Security and Media as Indicators of Future States' Competitiveness

14.07.2017

On July 13, the Rambler&Co Lectorium in Moscow hosted an expert discussion titled “Security and Media as Indicators of Future States' Competitiveness” on the first results of the Valdai Discussion Club and VTsIOM joint project, “The Future Preparedness Index”.

The rating was developed based on statistical data and expert surveys and the sampling was limited to the G20 countries, including 19 states and the European Union. “We are now at the first, pilot stage. The results, with G20 countries, ranked in some way, will be released in autumn,” said Andrey Bystritskiy, Chairman of the Valdai Discussion Club.

According to Yulia Baskakova, Director of the All-Russia Public Opinion Research Center’s (VTsIOM) research projects, this index is different from others in that it does not gauge what already exists, but aims to create a new integral indicator, which will have predictive power and will thus offer a glimpse into the future.

Security and culture/communications are only two of the ten indicators of countries’ preparedness for the future singled out by VTsIOM. In order to estimate this readiness in terms of culture and communications, three factors were selected: accessibility of culture products for the population, creative economy, and recognisability of culture products in the world. The United Kingdom, France and the United States are at the top of the index, while Russia took the 12th position, between China and Mexico.

“We are a leading country by the number of internet users, but an outsider when it comes to the economic success of the cultural sphere and the export of cultural products, and this determines our position in the rating,” Baskakova said.

At the bottom of the rating are South Africa, Indonesia, and India. India’s unexpectedly low result is explained by issues regarding the accessibility of culture for the population and its export, Baskakova revealed. According to her, expert estimates were close to results derived from statistical data.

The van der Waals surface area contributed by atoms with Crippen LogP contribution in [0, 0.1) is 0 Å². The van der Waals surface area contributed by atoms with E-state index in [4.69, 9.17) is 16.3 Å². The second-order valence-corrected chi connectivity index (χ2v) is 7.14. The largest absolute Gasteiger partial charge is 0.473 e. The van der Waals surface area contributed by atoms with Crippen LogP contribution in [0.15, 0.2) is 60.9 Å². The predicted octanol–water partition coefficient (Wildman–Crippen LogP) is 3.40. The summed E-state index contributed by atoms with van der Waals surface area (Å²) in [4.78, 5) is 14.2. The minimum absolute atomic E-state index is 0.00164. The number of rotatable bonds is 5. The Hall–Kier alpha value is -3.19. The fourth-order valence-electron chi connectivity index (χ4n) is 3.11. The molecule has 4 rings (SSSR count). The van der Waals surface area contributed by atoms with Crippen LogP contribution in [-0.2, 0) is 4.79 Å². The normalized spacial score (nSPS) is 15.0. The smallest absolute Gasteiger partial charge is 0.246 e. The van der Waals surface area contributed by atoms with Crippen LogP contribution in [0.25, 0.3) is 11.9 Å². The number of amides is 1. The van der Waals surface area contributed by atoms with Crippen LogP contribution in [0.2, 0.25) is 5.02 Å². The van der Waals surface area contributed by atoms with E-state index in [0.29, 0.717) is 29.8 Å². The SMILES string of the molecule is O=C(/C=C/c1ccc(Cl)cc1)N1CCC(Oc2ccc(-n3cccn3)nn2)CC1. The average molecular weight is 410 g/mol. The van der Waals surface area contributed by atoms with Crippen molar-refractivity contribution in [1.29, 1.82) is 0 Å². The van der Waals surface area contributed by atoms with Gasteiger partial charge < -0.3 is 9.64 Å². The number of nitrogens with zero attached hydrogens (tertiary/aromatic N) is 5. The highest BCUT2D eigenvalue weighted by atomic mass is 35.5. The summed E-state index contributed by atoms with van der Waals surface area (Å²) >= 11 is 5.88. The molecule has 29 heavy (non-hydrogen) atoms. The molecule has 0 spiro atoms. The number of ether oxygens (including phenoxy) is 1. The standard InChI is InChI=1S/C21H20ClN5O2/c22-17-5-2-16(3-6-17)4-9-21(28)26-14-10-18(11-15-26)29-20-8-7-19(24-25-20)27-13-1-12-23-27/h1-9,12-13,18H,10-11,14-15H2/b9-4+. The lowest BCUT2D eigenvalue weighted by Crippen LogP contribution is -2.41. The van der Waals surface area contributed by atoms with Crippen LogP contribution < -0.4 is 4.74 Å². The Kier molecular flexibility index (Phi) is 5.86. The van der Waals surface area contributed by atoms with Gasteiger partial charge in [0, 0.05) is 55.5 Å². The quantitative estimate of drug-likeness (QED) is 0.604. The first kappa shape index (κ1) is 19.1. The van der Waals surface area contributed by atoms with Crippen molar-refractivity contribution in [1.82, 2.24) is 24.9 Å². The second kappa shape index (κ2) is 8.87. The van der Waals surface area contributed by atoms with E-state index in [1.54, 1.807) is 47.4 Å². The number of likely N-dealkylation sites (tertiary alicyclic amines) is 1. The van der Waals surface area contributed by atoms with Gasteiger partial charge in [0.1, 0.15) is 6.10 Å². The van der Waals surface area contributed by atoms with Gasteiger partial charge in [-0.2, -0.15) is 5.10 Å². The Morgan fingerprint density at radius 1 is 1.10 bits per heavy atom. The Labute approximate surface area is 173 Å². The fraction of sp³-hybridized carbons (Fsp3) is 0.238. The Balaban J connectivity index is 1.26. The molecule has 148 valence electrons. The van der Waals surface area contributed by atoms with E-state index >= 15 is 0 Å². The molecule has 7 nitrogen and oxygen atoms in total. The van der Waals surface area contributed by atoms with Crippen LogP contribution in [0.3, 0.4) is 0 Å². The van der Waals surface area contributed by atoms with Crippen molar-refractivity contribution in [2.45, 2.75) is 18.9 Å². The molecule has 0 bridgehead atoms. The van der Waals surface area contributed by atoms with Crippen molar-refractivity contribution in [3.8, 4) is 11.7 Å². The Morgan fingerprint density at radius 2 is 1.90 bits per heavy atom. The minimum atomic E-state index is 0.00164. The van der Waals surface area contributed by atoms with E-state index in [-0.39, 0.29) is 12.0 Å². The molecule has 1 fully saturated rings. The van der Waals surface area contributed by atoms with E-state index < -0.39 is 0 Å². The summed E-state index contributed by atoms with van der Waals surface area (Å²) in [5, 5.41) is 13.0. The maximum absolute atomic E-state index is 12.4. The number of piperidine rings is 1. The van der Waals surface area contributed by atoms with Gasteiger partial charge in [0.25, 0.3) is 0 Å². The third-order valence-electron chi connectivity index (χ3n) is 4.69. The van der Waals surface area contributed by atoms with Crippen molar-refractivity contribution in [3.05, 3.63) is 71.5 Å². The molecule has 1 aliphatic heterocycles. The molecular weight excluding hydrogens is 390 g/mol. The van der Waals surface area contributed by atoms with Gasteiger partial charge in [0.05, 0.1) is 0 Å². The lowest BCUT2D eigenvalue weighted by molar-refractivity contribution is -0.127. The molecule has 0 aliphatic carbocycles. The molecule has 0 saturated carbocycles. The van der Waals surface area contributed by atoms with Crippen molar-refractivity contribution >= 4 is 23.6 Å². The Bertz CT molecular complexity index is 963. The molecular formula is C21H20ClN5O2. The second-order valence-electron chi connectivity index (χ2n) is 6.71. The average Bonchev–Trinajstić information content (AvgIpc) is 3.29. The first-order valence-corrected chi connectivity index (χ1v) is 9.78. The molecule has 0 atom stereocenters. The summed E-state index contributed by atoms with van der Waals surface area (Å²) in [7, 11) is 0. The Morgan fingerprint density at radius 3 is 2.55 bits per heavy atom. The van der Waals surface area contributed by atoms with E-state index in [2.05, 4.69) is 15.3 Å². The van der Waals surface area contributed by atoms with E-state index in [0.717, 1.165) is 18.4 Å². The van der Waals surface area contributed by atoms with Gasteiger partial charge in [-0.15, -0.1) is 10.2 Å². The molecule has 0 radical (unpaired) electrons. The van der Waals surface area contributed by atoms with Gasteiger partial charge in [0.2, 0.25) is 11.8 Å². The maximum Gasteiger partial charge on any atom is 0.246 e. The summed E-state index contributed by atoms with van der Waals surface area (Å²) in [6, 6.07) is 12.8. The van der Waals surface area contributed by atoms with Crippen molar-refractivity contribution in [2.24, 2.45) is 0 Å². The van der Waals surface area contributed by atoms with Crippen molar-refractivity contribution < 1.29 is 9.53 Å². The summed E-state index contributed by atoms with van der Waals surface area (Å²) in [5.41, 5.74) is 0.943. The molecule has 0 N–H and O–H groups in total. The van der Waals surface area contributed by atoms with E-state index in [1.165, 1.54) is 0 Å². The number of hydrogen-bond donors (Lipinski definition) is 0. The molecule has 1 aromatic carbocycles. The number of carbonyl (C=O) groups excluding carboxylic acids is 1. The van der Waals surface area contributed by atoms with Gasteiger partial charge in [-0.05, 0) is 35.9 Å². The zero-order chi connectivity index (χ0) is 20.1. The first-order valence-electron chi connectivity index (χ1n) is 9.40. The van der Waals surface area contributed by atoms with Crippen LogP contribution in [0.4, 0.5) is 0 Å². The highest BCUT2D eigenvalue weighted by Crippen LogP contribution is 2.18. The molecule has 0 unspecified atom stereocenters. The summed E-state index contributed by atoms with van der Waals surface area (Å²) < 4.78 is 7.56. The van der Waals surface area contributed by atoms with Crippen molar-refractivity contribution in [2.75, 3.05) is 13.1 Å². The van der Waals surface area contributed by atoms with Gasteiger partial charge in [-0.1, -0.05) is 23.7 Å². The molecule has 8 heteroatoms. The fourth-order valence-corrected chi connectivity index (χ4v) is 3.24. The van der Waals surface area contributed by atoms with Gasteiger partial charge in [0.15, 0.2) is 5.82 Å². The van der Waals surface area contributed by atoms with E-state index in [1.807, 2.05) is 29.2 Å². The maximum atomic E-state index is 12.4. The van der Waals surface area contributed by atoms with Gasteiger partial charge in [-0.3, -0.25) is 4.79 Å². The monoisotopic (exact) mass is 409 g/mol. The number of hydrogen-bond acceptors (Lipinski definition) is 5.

The rating’s compilers consider the future of states successful if they are attractive to citizens. In the sovereignty and security parameter, attractiveness is provided through the ability of a state to defend citizens and minimize the damage from foreign and domestic threats, Baskakova noted.

For the purposes of the study, such indicators as military potential, number of police and citizen trust in them, and the subjective perceptions of personal security were considered. According to preliminary results, Russia is in the 14th to 15th place out of 20.

“Despite expectations, preliminary results show that Russia is in the second half of the list, a bit further from the middle, than on culture,” Baskakova said.

This is because on some indicators, such as military power and size of police force, Russia has leading positions, but it lags behind most G20 members on others. “If you look at the level of trust in police, Russia is second to last in the G20,” she added.

Discussion participants offered their suggestions for the index. Gulnara Abdarakhmanova, Director of the Center for Statistics and Monitoring of the Information Society of the Institute for Statistical Studies and Economics of Knowledge, National Research University - Higher School of Economics, said that the main security trend is cybersecurity, and that this should be taken into account.

Denis Terekhov, managing partner of the SNMG communications agency, drew attention to the fact that the Index has a lot of information about culture and not enough about communications, to which Andrei Bystritskiy objected that communication and culture are inextricably linked, and that one is inconceivable without the other.

According to MGIMO Prorector Artyom Malgin, the novelty of the rating is that it touches upon issues related to international security and the positioning of countries in the world. There are fewer attempts to construct ratings in this area than in education and science. The main player in this field has always been the Stockholm-based SIPRI institute, but its ratings have traditionally focused on the arms trade.

“There is an attempt here to define security in a more applied manner,” Malgin said. “The authors analyzed the ability of various countries to repel external military attacks and withstand terrorist threats.”

The ability of a country to provide for its security also has an economic dimension, as it allows for a measure of its investment attractiveness, Malgin believes. He also suggested that the authors of the study continue to work on the subsection on international influence and international relations.

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